August 2020

Trees planted along border held to constitute a spite fence

The neighbors in the case of Game Place, Tranfield v. Arcuni-English, 215 A.3d 222 (Me. 2019), never got along with each other and quarreled when one owner cut dead limbs on his property to open up a view over the neighbor’s land. The neighbor threatened to erect a high fence to block the view, but instead hired a landscaper who installed 24 trees along the boundary...

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Trump administration withdraws Obama era rules on “affirmatively furthering fair housing” (AFFH)

Although the Fair Housing Act (FHA) requires any government entity managing or receiving federal funds “affirmatively to further fair housing,” (AFFH), 42 U.S.C. §3608(e)(5), enforcement of this provision has been remarkably lax since the passage of the FHA in 1968.

 

The Obama Administration...

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You cannot abandon real property

A helpful precedent can be found in a 1995 trial court ruling in Pennsylvania on the question of abandonment of real property. It is commonly noted that one can abandon personal property by acts that clearly show an intent to relinquish ownership. At the same time, Dean Eduardo Peñalver has shown environmental laws, among others, so heavily regulate the ability to discard personal property, that the “right to abandon” is more illusory than real. Eduardo M. Peñalver,...

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Tenants have the right to receive guests

Affirming a traditional rule of law, the D.C. Court of Appeals held that tenants have the right to receive guests even over the objections of the landlord. Odumn v. United States, 227 A.3d 1099 (D.C. 2020). Defendant was charged with criminal trespass for violating a no-trespass order by the landlord but because he was on the property at the invitation of his aunt, who was a tenant...

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Encroaching tree trunk and roots constitute a trespass under Montana law

The Montana Supreme Court reaffirmed the traditional rule that trees on one’s own land do not unreasonably interfere with the use and enjoyment of neighboring land even if they block the neighbor’s view and so are not nuisances Martin v. Artis, 290 P.3d 687 (Mont. 2012). However, the court held that it is a trespass for the tree’s roots to encroach on the neighbor’s land,...

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Covid-19 temporary business closures do not effect regulatory takings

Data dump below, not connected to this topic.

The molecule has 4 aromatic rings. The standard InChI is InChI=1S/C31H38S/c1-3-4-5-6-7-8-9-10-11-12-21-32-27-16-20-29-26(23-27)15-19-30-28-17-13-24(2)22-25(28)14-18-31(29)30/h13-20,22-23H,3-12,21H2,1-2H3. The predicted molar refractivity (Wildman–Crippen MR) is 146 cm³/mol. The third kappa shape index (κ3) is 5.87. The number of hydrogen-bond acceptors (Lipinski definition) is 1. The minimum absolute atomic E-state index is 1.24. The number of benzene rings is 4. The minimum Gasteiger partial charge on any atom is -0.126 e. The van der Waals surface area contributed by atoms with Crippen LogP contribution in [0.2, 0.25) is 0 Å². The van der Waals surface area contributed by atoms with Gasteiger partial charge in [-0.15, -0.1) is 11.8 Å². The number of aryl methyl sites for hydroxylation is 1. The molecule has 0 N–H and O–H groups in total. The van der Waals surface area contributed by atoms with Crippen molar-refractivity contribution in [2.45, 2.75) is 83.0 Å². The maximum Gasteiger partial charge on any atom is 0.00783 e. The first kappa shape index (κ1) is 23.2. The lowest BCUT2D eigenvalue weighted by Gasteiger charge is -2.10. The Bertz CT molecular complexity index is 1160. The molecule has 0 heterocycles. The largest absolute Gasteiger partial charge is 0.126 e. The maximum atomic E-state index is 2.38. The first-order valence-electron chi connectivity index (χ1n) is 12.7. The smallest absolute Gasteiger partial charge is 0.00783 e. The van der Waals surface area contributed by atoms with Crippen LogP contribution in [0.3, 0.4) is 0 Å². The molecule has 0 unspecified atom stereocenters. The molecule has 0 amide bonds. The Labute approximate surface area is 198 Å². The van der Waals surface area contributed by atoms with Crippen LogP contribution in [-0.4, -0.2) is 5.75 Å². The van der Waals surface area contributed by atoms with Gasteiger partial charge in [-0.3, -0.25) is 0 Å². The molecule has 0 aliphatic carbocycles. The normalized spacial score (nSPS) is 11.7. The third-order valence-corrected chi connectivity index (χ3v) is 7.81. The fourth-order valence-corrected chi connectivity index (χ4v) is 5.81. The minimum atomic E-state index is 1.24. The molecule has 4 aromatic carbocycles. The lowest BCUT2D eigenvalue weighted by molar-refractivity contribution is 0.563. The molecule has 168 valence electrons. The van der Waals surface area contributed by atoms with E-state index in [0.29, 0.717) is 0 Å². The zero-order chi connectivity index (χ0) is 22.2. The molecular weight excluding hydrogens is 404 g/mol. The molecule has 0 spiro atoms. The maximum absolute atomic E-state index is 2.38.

Several courts has addressed the question of whether temporary business closure orders to protect the public from Covid-19 constitutes regulatory takings of property. So far, the answer has been “no” as evident in a prominent decision of the Pennsylvania Supreme Court. Friends of DeVito v. Wolf, 227 A.3d 872 (Pa. 2020) (relying on Tahoe-Sierra Pres. Council, Inc....

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Easement by necessity available if the difficulty or expense of using a legally available route renders the land unfit for its reasonably anticipated use

The Pennsylvania Supreme Court granted an owner an easement by necessity even though the land contained a small strip connecting the land to a public way. Bartkowski v. Ramondo, 219 A.3d 1083 (Pa. 2019) (applying the Private Roads Act, 36 Pa. Stat. §§2731-2891. It did so on the ground that access need not be strictly necessary to get to the land for an easement...

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Horizontal wells are a trespass even if one has the right to drill for minerals on that land

In a complex and narrow holding, the West Virginia Supreme Court held that an oil and gas company had no right to drill horizontal wells from one parcel to another even if it owned mineral rights on the second parcel. EQT Prod. Co. v. Crowder, 828 S.E.2d 800 (W.Va. 2019). While a mineral owner has the right to use the surface of a tract in any way that is reasonable...

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City can enforce ban on pit bulls against resident who needs emotional support animal when he had other dogs that might serve that purpose

The Nebraska Supreme Court faced a claim by a resident that he had a right under fair housing laws to a reasonable accommodation of a city law that prohibited residents from owning pit bulls due to their perceived dangerousness. Wilkison v. City of Arapahoe, 926 N.W.2d 441 (Neb. 2019). Because the resident had other dogs, and he could not prove that they could not serve...

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Resolving conflicts between tenant with allergies and those needing support animals

In a case typical of a property law class, the Supreme Court of Iowa confronted a conflict between one tenant who needed an emotional support animal and another who was allergic to dogs. Cohen v. Clark, 945 N.W.2d 792 (Iowa 2020). The lease for both tenants contained a “no pets” clause. The question was whether the landlord had a duty under fair housing laws to make an exception...

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